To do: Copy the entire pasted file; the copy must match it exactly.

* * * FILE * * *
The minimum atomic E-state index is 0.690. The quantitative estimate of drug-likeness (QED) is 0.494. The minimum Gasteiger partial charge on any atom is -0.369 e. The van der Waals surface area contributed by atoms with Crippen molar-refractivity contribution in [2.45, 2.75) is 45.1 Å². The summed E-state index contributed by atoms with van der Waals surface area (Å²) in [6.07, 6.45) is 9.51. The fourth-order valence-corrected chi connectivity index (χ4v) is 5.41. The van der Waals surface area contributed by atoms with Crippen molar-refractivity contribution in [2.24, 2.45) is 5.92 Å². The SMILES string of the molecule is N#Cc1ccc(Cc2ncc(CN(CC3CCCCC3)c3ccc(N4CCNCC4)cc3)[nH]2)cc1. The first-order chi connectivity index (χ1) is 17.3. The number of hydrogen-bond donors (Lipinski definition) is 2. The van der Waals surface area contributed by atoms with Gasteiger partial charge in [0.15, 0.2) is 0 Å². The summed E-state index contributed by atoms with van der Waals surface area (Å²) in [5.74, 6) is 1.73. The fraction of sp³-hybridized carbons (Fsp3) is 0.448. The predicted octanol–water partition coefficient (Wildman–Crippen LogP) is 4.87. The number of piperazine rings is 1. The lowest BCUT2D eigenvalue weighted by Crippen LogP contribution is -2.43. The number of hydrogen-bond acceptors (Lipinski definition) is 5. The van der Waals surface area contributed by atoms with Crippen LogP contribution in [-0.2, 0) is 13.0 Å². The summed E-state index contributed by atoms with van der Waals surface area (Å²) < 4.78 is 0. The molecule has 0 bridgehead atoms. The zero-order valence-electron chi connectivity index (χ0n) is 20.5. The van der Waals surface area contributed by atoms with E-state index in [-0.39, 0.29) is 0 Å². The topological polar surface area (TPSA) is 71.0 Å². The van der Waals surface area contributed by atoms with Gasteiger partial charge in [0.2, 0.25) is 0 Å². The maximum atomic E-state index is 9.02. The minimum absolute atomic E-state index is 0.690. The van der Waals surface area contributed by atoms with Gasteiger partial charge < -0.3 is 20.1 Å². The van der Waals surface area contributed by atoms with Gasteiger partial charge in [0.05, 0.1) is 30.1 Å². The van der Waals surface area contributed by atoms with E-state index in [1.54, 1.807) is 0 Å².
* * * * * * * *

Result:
The minimum atomic E-state index is 0.690. The quantitative estimate of drug-likeness (QED) is 0.494. The minimum Gasteiger partial charge on any atom is -0.369 e. The van der Waals surface area contributed by atoms with Crippen molar-refractivity contribution in [2.45, 2.75) is 45.1 Å². The summed E-state index contributed by atoms with van der Waals surface area (Å²) in [6.07, 6.45) is 9.51. The fourth-order valence-corrected chi connectivity index (χ4v) is 5.41. The van der Waals surface area contributed by atoms with Crippen molar-refractivity contribution in [2.24, 2.45) is 5.92 Å². The SMILES string of the molecule is N#Cc1ccc(Cc2ncc(CN(CC3CCCCC3)c3ccc(N4CCNCC4)cc3)[nH]2)cc1. The first-order chi connectivity index (χ1) is 17.3. The number of hydrogen-bond donors (Lipinski definition) is 2. The van der Waals surface area contributed by atoms with Gasteiger partial charge in [0.15, 0.2) is 0 Å². The summed E-state index contributed by atoms with van der Waals surface area (Å²) in [5.74, 6) is 1.73. The fraction of sp³-hybridized carbons (Fsp3) is 0.448. The predicted octanol–water partition coefficient (Wildman–Crippen LogP) is 4.87. The number of piperazine rings is 1. The lowest BCUT2D eigenvalue weighted by Crippen LogP contribution is -2.43. The number of hydrogen-bond acceptors (Lipinski definition) is 5. The van der Waals surface area contributed by atoms with Crippen LogP contribution in [-0.2, 0) is 13.0 Å². The summed E-state index contributed by atoms with van der Waals surface area (Å²) < 4.78 is 0. The molecule has 0 bridgehead atoms. The zero-order valence-electron chi connectivity index (χ0n) is 20.5. The van der Waals surface area contributed by atoms with E-state index in [-0.39, 0.29) is 0 Å². The topological polar surface area (TPSA) is 71.0 Å². The van der Waals surface area contributed by atoms with Gasteiger partial charge in [0.2, 0.25) is 0 Å². The maximum atomic E-state index is 9.02. The minimum absolute atomic E-state index is 0.690. The van der Waals surface area contributed by atoms with Gasteiger partial charge < -0.3 is 20.1 Å². The van der Waals surface area contributed by atoms with Gasteiger partial charge in [0.05, 0.1) is 30.1 Å². The van der Waals surface area contributed by atoms with E-state index in [1.54, 1.807) is 0 Å².